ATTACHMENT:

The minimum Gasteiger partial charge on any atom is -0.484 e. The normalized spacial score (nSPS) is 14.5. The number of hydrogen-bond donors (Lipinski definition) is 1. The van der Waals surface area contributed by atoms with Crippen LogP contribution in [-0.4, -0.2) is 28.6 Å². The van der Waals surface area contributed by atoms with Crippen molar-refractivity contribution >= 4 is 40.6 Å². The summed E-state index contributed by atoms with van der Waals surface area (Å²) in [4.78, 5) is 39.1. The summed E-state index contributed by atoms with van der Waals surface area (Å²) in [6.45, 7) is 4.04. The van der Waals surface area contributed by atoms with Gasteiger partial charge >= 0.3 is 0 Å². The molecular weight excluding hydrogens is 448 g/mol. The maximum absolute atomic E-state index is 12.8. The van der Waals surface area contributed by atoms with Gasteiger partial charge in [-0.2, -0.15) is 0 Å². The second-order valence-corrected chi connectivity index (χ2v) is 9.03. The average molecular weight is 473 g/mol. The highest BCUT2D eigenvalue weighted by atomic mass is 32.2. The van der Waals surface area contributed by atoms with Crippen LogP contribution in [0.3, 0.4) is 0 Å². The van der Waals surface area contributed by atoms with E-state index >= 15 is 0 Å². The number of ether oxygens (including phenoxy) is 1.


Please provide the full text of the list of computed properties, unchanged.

The minimum Gasteiger partial charge on any atom is -0.484 e. The normalized spacial score (nSPS) is 14.5. The number of hydrogen-bond donors (Lipinski definition) is 1. The van der Waals surface area contributed by atoms with Crippen LogP contribution in [-0.4, -0.2) is 28.6 Å². The van der Waals surface area contributed by atoms with Crippen molar-refractivity contribution >= 4 is 40.6 Å². The summed E-state index contributed by atoms with van der Waals surface area (Å²) in [4.78, 5) is 39.1. The summed E-state index contributed by atoms with van der Waals surface area (Å²) in [6.45, 7) is 4.04. The van der Waals surface area contributed by atoms with Gasteiger partial charge >= 0.3 is 0 Å². The molecular weight excluding hydrogens is 448 g/mol. The maximum absolute atomic E-state index is 12.8. The van der Waals surface area contributed by atoms with Gasteiger partial charge in [-0.2, -0.15) is 0 Å². The second-order valence-corrected chi connectivity index (χ2v) is 9.03. The average molecular weight is 473 g/mol. The highest BCUT2D eigenvalue weighted by atomic mass is 32.2. The van der Waals surface area contributed by atoms with Crippen LogP contribution in [0.3, 0.4) is 0 Å². The van der Waals surface area contributed by atoms with E-state index >= 15 is 0 Å². The number of ether oxygens (including phenoxy) is 1.